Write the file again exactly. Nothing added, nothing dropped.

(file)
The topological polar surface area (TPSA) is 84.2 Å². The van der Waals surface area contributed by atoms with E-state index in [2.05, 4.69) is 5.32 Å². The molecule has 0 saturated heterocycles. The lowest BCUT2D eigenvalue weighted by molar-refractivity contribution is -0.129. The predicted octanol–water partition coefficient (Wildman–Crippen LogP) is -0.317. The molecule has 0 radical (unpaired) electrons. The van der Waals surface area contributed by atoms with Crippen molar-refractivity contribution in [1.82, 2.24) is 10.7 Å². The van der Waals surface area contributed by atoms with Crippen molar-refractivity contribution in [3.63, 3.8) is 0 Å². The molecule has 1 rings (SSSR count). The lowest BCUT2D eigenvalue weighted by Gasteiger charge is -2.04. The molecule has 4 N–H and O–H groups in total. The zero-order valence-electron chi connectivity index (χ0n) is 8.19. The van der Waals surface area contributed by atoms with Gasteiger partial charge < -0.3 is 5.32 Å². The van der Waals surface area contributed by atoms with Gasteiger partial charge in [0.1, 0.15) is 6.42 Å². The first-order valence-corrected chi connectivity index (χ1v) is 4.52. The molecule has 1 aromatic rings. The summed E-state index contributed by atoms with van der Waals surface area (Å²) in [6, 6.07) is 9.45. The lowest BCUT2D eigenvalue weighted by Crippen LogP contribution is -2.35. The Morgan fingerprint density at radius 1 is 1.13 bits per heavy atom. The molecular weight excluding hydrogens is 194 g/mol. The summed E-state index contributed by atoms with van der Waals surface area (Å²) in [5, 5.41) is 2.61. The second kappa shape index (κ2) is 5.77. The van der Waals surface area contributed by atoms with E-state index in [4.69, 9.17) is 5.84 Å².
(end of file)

The topological polar surface area (TPSA) is 84.2 Å². The van der Waals surface area contributed by atoms with E-state index in [2.05, 4.69) is 5.32 Å². The molecule has 0 saturated heterocycles. The lowest BCUT2D eigenvalue weighted by molar-refractivity contribution is -0.129. The predicted octanol–water partition coefficient (Wildman–Crippen LogP) is -0.317. The molecule has 0 radical (unpaired) electrons. The van der Waals surface area contributed by atoms with Crippen molar-refractivity contribution in [1.82, 2.24) is 10.7 Å². The van der Waals surface area contributed by atoms with Crippen molar-refractivity contribution in [3.63, 3.8) is 0 Å². The molecule has 1 rings (SSSR count). The lowest BCUT2D eigenvalue weighted by Gasteiger charge is -2.04. The molecule has 4 N–H and O–H groups in total. The zero-order valence-electron chi connectivity index (χ0n) is 8.19. The van der Waals surface area contributed by atoms with Gasteiger partial charge < -0.3 is 5.32 Å². The van der Waals surface area contributed by atoms with Gasteiger partial charge in [0.1, 0.15) is 6.42 Å². The first-order valence-corrected chi connectivity index (χ1v) is 4.52. The molecule has 1 aromatic rings. The summed E-state index contributed by atoms with van der Waals surface area (Å²) in [6, 6.07) is 9.45. The lowest BCUT2D eigenvalue weighted by Crippen LogP contribution is -2.35. The Morgan fingerprint density at radius 1 is 1.13 bits per heavy atom. The molecular weight excluding hydrogens is 194 g/mol. The summed E-state index contributed by atoms with van der Waals surface area (Å²) in [5, 5.41) is 2.61. The second kappa shape index (κ2) is 5.77. The van der Waals surface area contributed by atoms with E-state index in [4.69, 9.17) is 5.84 Å².